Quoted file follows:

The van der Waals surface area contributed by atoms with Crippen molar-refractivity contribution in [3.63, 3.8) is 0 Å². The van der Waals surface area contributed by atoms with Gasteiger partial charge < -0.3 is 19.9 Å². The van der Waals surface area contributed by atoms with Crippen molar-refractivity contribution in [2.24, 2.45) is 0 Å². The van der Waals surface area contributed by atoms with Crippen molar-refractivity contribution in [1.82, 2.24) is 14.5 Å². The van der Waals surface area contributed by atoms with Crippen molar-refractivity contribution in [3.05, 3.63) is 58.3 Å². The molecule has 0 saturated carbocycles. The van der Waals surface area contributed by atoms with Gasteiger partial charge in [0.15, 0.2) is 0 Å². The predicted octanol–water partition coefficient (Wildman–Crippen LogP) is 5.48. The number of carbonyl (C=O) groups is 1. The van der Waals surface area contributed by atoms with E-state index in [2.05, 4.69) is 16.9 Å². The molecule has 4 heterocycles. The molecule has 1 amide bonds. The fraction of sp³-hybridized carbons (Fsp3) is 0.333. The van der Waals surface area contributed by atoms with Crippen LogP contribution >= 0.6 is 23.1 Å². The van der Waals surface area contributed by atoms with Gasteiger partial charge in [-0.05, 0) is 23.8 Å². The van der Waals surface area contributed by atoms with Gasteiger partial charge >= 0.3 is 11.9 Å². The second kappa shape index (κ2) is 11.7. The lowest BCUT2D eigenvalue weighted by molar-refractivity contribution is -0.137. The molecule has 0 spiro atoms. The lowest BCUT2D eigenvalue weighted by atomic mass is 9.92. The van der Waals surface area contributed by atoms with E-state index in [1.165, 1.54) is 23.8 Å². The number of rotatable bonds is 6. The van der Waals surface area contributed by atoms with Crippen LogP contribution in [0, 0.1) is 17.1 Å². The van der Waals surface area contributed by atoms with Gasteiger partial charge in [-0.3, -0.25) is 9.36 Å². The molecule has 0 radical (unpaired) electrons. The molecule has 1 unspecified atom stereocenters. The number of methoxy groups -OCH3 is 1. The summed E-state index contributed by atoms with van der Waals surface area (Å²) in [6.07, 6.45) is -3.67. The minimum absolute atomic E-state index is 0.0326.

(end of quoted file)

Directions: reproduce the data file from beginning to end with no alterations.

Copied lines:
The van der Waals surface area contributed by atoms with Crippen molar-refractivity contribution in [3.63, 3.8) is 0 Å². The van der Waals surface area contributed by atoms with Gasteiger partial charge < -0.3 is 19.9 Å². The van der Waals surface area contributed by atoms with Crippen molar-refractivity contribution in [2.24, 2.45) is 0 Å². The van der Waals surface area contributed by atoms with Crippen molar-refractivity contribution in [1.82, 2.24) is 14.5 Å². The van der Waals surface area contributed by atoms with Crippen molar-refractivity contribution in [3.05, 3.63) is 58.3 Å². The molecule has 0 saturated carbocycles. The van der Waals surface area contributed by atoms with Gasteiger partial charge in [0.15, 0.2) is 0 Å². The predicted octanol–water partition coefficient (Wildman–Crippen LogP) is 5.48. The number of carbonyl (C=O) groups is 1. The van der Waals surface area contributed by atoms with E-state index in [2.05, 4.69) is 16.9 Å². The molecule has 4 heterocycles. The molecule has 1 amide bonds. The fraction of sp³-hybridized carbons (Fsp3) is 0.333. The van der Waals surface area contributed by atoms with Crippen LogP contribution >= 0.6 is 23.1 Å². The van der Waals surface area contributed by atoms with Gasteiger partial charge in [-0.05, 0) is 23.8 Å². The van der Waals surface area contributed by atoms with Gasteiger partial charge >= 0.3 is 11.9 Å². The second kappa shape index (κ2) is 11.7. The lowest BCUT2D eigenvalue weighted by molar-refractivity contribution is -0.137. The molecule has 0 spiro atoms. The lowest BCUT2D eigenvalue weighted by atomic mass is 9.92. The van der Waals surface area contributed by atoms with E-state index in [1.165, 1.54) is 23.8 Å². The number of rotatable bonds is 6. The van der Waals surface area contributed by atoms with Crippen LogP contribution in [0, 0.1) is 17.1 Å². The van der Waals surface area contributed by atoms with Gasteiger partial charge in [-0.3, -0.25) is 9.36 Å². The molecule has 0 radical (unpaired) electrons. The molecule has 1 unspecified atom stereocenters. The number of methoxy groups -OCH3 is 1. The summed E-state index contributed by atoms with van der Waals surface area (Å²) in [6.07, 6.45) is -3.67. The minimum absolute atomic E-state index is 0.0326.